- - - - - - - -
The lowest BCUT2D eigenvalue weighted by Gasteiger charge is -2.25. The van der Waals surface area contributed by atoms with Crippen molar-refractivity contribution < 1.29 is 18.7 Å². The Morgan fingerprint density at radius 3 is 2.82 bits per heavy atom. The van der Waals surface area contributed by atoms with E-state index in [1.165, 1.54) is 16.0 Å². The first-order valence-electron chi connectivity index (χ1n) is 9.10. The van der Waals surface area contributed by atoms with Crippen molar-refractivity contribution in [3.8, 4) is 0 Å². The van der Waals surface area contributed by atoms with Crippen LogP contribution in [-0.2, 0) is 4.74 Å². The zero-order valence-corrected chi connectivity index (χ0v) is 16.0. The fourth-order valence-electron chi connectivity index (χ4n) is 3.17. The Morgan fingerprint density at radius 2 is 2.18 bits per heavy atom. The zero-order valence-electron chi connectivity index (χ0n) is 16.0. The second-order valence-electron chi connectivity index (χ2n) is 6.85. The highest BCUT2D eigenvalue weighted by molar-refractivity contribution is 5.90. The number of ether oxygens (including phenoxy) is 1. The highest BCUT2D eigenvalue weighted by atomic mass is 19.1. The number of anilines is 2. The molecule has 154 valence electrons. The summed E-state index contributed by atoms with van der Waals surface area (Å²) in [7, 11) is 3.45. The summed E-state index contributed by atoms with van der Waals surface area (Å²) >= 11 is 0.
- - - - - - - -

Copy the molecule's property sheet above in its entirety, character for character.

The lowest BCUT2D eigenvalue weighted by Gasteiger charge is -2.25. The van der Waals surface area contributed by atoms with Crippen molar-refractivity contribution < 1.29 is 18.7 Å². The Morgan fingerprint density at radius 3 is 2.82 bits per heavy atom. The van der Waals surface area contributed by atoms with E-state index in [1.165, 1.54) is 16.0 Å². The first-order valence-electron chi connectivity index (χ1n) is 9.10. The van der Waals surface area contributed by atoms with Crippen molar-refractivity contribution in [3.8, 4) is 0 Å². The van der Waals surface area contributed by atoms with Crippen LogP contribution in [-0.2, 0) is 4.74 Å². The zero-order valence-corrected chi connectivity index (χ0v) is 16.0. The fourth-order valence-electron chi connectivity index (χ4n) is 3.17. The Morgan fingerprint density at radius 2 is 2.18 bits per heavy atom. The zero-order valence-electron chi connectivity index (χ0n) is 16.0. The second-order valence-electron chi connectivity index (χ2n) is 6.85. The highest BCUT2D eigenvalue weighted by molar-refractivity contribution is 5.90. The number of ether oxygens (including phenoxy) is 1. The highest BCUT2D eigenvalue weighted by atomic mass is 19.1. The number of anilines is 2. The molecule has 154 valence electrons. The summed E-state index contributed by atoms with van der Waals surface area (Å²) in [7, 11) is 3.45. The summed E-state index contributed by atoms with van der Waals surface area (Å²) >= 11 is 0.